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Atal Bihari Vajpayee: The last statesman

Atal Bihari Vajpayee, who was born in Gwalior on Christmas Day 1924, and who died a day after India’s 72nd Independence Day, was a believer in Parliament, democracy, and India.

editorials Updated: Aug 16, 2018 21:38 IST
Hindustan Times
Atal Bihari Vajpayee, who was born in Gwalior on Christmas Day 1924, and who died a day after India’s 72nd Independence Day, was a believer in Parliament, democracy, and India.(REUTERS)

India’s first non-Congress politician to last a full term as prime minister was Atal Bihari Vajpayee; just preceding that five year stint, 1999-2004, he had led two short-lived governments, for 13 days, and then 13 months. In a country where, until then, neither non-Congress prime ministers nor coalitions had lasted, he, and his National Democratic Alliance were an advertisement for the alternative. Silver-tongued orator whose pauses said as much as his words, old-world gentleman who cared about friends and political foes alike, unlikely reformer, poet and bon vivant, Vajpayee will be remembered by history for three reasons.

The first is what he did for the Indian economy. Sure, it was another one of India’s prime ministers, Manmohan Singh who, as finance minister, opened up the Indian economy, but it was during Vajpayee’s term as prime minister that the building blocks of the rapid economic expansion that India saw between 2004 and 2008 came together. Indeed, Vajpayee’s National Democratic Alliance will go down in history as the most reformist (and also the most economically right-of-centre) government the country has seen so far. Sops to the real estate sector and homebuyers, lower interest rates, and a grand highway-building programme engendered a construction and real estate boom. This also created jobs (construction is the biggest employer of non-skilled workers in India). Vajpayee also created the department of disinvestment and started selling non-strategic state-owned companies, including profit-making ones such as VSNL (which then enjoyed a monopoly over long-distance telephony). Indeed, had his government returned to power in 2004, it is likely that Air India and BSNL (and MTNL) would have been in private hands now.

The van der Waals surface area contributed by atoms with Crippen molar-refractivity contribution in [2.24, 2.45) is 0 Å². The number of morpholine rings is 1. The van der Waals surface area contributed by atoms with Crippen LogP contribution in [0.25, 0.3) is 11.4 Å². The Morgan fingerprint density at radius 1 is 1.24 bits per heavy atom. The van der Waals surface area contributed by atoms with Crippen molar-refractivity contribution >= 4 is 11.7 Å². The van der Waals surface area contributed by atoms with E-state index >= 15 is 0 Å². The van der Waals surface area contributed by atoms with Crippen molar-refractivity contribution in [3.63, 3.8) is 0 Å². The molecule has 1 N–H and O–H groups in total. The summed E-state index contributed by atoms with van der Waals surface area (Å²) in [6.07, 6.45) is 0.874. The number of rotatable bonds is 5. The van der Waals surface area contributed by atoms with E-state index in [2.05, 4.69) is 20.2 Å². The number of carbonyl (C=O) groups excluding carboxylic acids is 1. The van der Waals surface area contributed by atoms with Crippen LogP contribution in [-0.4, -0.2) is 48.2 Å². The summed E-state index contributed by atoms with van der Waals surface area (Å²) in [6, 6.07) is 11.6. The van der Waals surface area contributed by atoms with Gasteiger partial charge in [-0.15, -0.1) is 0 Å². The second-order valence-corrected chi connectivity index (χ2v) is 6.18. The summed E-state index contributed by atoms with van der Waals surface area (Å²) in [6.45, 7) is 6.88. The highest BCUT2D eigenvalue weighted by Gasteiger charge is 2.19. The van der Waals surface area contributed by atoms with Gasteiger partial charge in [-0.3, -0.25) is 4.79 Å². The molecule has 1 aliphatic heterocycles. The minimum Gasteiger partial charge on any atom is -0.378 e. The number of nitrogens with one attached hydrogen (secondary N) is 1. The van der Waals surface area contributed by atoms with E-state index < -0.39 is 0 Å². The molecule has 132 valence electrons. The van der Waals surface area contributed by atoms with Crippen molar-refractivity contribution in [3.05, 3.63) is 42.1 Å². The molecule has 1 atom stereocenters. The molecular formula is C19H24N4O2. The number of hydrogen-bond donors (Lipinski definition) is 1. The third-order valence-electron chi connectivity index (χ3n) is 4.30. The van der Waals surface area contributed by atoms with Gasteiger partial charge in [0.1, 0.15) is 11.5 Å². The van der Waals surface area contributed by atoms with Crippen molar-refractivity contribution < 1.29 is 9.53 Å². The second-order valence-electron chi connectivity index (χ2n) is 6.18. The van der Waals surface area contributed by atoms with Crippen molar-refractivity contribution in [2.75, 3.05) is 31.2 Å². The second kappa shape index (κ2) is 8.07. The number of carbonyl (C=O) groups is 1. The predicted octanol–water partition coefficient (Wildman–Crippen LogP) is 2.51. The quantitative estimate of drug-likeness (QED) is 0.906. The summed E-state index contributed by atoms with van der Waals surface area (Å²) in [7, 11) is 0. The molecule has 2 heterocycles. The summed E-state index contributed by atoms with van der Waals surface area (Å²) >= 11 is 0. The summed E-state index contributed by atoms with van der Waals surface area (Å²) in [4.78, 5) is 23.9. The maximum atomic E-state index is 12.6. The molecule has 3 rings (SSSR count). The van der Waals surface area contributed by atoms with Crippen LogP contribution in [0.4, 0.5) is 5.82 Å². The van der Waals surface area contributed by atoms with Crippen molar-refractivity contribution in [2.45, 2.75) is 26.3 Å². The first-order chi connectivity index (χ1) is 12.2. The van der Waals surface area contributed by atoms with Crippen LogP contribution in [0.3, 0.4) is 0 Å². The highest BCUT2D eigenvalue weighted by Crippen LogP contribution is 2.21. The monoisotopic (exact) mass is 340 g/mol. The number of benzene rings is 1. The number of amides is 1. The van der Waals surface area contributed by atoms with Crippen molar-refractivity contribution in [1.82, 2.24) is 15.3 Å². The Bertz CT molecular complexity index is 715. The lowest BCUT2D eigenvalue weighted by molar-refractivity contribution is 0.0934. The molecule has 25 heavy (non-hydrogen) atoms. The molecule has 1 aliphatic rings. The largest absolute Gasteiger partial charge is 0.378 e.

The second is what he did for the Bharatiya Janata Party. Swept away by the tidal wave of sympathy that followed Indira Gandhi’s killing in 1984, the BJP had reinvented and rebuilt itself as a muscular party with a strong Hindutva focus under the stewardship of Vajpayee’s Gemini twin Lal Krishna Advani. Yet, it was unclear whether India of the 1990s, strongly polarised between Mandal (the reservation for other backward classes that had created a storm) and Mandir (the demand for a Ram temple at Ayodhya championed by the Advani-led BJP), was ready to accept the party. Vajpayee, long seen as a moderate despite his own deep belief in many of the core tenets of the Hindutva philosophy, was perhaps more acceptable – not just to coalition partners but also to the wider electorate. Without him, it is debatable whether the BJP would be in the pole position it is in across India today. And maybe his surprise loss in 2004, seen as a backlash against his government’s India Shining campaign, also helped the party understand the importance of not being seen as too right-of-centre economically. Prime Minister Narendra Modi’s Independence Day speech, delivered a day before Vajpayee’s passing, was clearly aimed at avoiding the India Shining trap.

The third is the man himself. Vajpayee’s term coincided with the emergence of round-the-clock news television and new media, but perhaps because these media were yet to become all pervasive (and invasive), he benefited from coverage minus the constant scrutiny that today’s leaders face in daily debates on TV and interactions on social media (not to forget the pillorying memes they have to tolerate). Vajpayee himself made no effort to hide his flaws and foibles – he was what he was, and didn’t particularly seem to care what others made of that. With his oratorical skills in the language most Indians spoke and were familiar with, and literary street-cred, Vajpayee was also the consummate “Hindi” politician. There had been other “Hindi” politicians before him, but none had his way with words, nor indeed, would go on to serve a full term as prime minister. There are countless anecdotes that speak of his relationships across the aisle – of how he grieved at the passing of Jawaharlal Nehru; or how Sonia Gandhi visited him to pay her respects after the death of his longtime companion Mrs Kaul. He was a great unifier but also among the last of his breed. At a time when India’s polity is deeply polarised, one can only think wistfully of statesmen such as Vajpayee with the ability to take everyone along. Then, there’s the sheer statistics of his parliamentary record; 10-time member of Parliament of the Lok Sabha; twice member of the Rajya Sabha; three time prime minister.

Atal Bihari Vajpayee, who was born in Gwalior on Christmas Day 1924, and who died a day after India’s 72nd Independence Day, was a believer in Parliament, democracy, and India. When his second government fell in 1999, after losing a no-confidence motion by a solitary vote, he said: “Political games will continue. Governments will form and fall, parties will be made and destroyed. But this country must remain and its democracy must remain.”

First Published: Aug 16, 2018 21:37 IST